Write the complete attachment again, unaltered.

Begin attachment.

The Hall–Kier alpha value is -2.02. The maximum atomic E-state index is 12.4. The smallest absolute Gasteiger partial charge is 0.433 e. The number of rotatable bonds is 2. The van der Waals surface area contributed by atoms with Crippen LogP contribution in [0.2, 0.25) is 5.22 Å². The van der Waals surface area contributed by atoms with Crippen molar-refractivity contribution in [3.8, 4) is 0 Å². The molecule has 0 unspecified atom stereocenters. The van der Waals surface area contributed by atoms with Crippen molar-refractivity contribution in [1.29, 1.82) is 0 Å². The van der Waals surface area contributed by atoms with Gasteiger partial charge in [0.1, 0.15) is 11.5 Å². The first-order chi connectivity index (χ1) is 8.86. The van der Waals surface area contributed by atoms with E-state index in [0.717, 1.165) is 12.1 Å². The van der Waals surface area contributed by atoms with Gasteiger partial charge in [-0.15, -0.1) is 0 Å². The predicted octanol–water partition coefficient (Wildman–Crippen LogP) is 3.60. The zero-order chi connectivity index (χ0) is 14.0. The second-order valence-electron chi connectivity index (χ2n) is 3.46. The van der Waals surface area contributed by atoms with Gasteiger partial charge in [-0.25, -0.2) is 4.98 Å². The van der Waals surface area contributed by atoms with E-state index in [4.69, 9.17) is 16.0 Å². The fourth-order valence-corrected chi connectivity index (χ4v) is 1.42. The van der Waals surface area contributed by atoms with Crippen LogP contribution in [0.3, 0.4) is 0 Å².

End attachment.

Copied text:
The Hall–Kier alpha value is -2.02. The maximum atomic E-state index is 12.4. The smallest absolute Gasteiger partial charge is 0.433 e. The number of rotatable bonds is 2. The van der Waals surface area contributed by atoms with Crippen LogP contribution in [0.2, 0.25) is 5.22 Å². The van der Waals surface area contributed by atoms with Crippen molar-refractivity contribution in [3.8, 4) is 0 Å². The molecule has 0 unspecified atom stereocenters. The van der Waals surface area contributed by atoms with Crippen molar-refractivity contribution in [1.29, 1.82) is 0 Å². The van der Waals surface area contributed by atoms with Gasteiger partial charge in [0.1, 0.15) is 11.5 Å². The first-order chi connectivity index (χ1) is 8.86. The van der Waals surface area contributed by atoms with E-state index in [0.717, 1.165) is 12.1 Å². The van der Waals surface area contributed by atoms with Gasteiger partial charge in [-0.15, -0.1) is 0 Å². The predicted octanol–water partition coefficient (Wildman–Crippen LogP) is 3.60. The zero-order chi connectivity index (χ0) is 14.0. The second-order valence-electron chi connectivity index (χ2n) is 3.46. The van der Waals surface area contributed by atoms with Gasteiger partial charge in [-0.25, -0.2) is 4.98 Å². The van der Waals surface area contributed by atoms with E-state index in [4.69, 9.17) is 16.0 Å². The fourth-order valence-corrected chi connectivity index (χ4v) is 1.42. The van der Waals surface area contributed by atoms with Crippen LogP contribution in [0.3, 0.4) is 0 Å².